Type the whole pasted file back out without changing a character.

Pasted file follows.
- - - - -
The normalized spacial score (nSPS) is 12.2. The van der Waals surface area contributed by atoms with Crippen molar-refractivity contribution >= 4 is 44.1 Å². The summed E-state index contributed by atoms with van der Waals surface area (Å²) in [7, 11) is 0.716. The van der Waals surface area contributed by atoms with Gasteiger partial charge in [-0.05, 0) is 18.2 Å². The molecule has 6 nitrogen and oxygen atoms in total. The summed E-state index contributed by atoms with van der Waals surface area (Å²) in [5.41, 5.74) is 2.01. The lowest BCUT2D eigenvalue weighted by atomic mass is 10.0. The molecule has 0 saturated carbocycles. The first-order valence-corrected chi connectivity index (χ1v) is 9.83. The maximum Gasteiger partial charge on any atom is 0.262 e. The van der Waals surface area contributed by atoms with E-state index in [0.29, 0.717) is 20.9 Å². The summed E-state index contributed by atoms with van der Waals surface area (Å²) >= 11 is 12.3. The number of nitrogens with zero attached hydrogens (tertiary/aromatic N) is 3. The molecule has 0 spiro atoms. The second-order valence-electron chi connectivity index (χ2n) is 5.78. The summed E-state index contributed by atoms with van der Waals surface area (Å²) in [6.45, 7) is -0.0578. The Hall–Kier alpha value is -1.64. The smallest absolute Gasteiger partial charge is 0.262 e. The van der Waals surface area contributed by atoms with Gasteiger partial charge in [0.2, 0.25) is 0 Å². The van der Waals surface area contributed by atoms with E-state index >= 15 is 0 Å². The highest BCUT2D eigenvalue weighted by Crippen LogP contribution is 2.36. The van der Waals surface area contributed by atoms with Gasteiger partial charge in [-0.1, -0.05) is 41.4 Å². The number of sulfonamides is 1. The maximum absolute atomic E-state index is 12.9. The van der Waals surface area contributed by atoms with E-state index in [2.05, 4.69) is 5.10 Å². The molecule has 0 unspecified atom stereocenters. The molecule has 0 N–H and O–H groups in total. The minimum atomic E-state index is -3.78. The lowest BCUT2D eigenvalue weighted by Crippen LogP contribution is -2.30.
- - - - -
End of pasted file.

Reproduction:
The normalized spacial score (nSPS) is 12.2. The van der Waals surface area contributed by atoms with Crippen molar-refractivity contribution >= 4 is 44.1 Å². The summed E-state index contributed by atoms with van der Waals surface area (Å²) in [7, 11) is 0.716. The van der Waals surface area contributed by atoms with Gasteiger partial charge in [-0.05, 0) is 18.2 Å². The molecule has 6 nitrogen and oxygen atoms in total. The summed E-state index contributed by atoms with van der Waals surface area (Å²) in [5.41, 5.74) is 2.01. The lowest BCUT2D eigenvalue weighted by atomic mass is 10.0. The molecule has 0 saturated carbocycles. The first-order valence-corrected chi connectivity index (χ1v) is 9.83. The maximum Gasteiger partial charge on any atom is 0.262 e. The van der Waals surface area contributed by atoms with E-state index in [0.29, 0.717) is 20.9 Å². The summed E-state index contributed by atoms with van der Waals surface area (Å²) >= 11 is 12.3. The number of nitrogens with zero attached hydrogens (tertiary/aromatic N) is 3. The molecule has 0 spiro atoms. The second-order valence-electron chi connectivity index (χ2n) is 5.78. The summed E-state index contributed by atoms with van der Waals surface area (Å²) in [6.45, 7) is -0.0578. The Hall–Kier alpha value is -1.64. The smallest absolute Gasteiger partial charge is 0.262 e. The van der Waals surface area contributed by atoms with Gasteiger partial charge in [0.2, 0.25) is 0 Å². The van der Waals surface area contributed by atoms with E-state index >= 15 is 0 Å². The highest BCUT2D eigenvalue weighted by Crippen LogP contribution is 2.36. The van der Waals surface area contributed by atoms with Gasteiger partial charge in [-0.1, -0.05) is 41.4 Å². The number of sulfonamides is 1. The maximum absolute atomic E-state index is 12.9. The van der Waals surface area contributed by atoms with E-state index in [2.05, 4.69) is 5.10 Å². The molecule has 0 unspecified atom stereocenters. The molecule has 0 N–H and O–H groups in total. The minimum atomic E-state index is -3.78. The lowest BCUT2D eigenvalue weighted by Crippen LogP contribution is -2.30.